Researchers from the Polytechnic Institute of New York University, in cooperation from French and German colleagues, have discovered security flaws within Skype and several other voice-over-Internet-protocol systems that may reveal sensitive user information.
By exploiting these data security loopholes, hackers could potentially track user locations or monitor their peer-to-peer (P2P) filesharing activities.
“These findings have real security implications for the hundreds of millions of people around the world who use VoIP or P2P file-sharing services,” noted NYU researcher Keith Ross. “A hacker anywhere in the world could easily track the whereabouts and file-sharing habits of a Skype user – from private citizens to celebrities and politicians – and use the information for purposes of stalking, blackmail or fraud.”
Researchers drew these conclusions over a two-week period in which they benevolently monitored more than 10,000 Skype user accounts. In the study, the team was able to use commercial geo-location mapping services to record a detailed history of a user’s daily activities, even if they had not logged into Skype for several days.
One volunteer test subject was tracked over a week-long excursion that took him from New York to Chicago to France.
“If we had the mobility of the Facebook friends of this user as well, we likely would have determined who he was visiting and when,” researchers noted.
Ross went on to suggest that “a sophisticated high school-age hacker” would likely possess the skill set to exploit these Internet security loopholes and that traditional firewall defenses proved inadequate in test trials.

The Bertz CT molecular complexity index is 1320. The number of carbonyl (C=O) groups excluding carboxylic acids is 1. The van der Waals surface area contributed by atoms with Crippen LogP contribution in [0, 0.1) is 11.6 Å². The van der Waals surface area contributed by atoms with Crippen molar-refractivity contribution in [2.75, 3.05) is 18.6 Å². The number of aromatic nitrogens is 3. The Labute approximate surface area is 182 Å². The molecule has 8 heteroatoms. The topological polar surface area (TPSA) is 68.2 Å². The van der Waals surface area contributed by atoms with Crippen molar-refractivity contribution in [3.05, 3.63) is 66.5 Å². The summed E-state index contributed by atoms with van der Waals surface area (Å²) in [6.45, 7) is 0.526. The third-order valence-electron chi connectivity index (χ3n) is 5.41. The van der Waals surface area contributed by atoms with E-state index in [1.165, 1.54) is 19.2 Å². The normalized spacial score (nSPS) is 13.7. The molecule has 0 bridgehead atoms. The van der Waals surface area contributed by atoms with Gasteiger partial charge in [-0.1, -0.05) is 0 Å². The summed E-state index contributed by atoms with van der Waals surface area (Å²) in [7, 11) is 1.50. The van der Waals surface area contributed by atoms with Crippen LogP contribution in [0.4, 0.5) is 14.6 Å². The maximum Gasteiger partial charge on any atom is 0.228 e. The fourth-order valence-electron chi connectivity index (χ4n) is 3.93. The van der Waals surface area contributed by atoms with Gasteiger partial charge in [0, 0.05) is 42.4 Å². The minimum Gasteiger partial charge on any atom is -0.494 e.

In addition to location mapping, the team also discovered that the same security exploit could be used to track a Skype user’s potentially illegal P2P filesharing habits.
Researchers first sorted through the 50,000 most popular downloads on BitTorrent, a popular filesharing site that has often been the target of digital piracy investigations. When a common IP address was identified between BitTorrent and Skype, analysts were able to determine the specific files downloaded and shared by the user.
With millions of users actively using Skype every day, and BitTorrent potentially accounting for more than a quarter of all Internet traffic, this discovery could have serious implications for both consumers and law enforcement officials. The vulnerability has added yet another data privacy concern for the habitual Internet user and the BitTorrent connection could be a boon to authorities targeting the spread of online piracy.
To address these and other issues, the researchers will discuss the full findings of their report at the upcoming Internet Measurement Conference next month in Berlin.
Security News from SimplySecurity.com by Trend Micro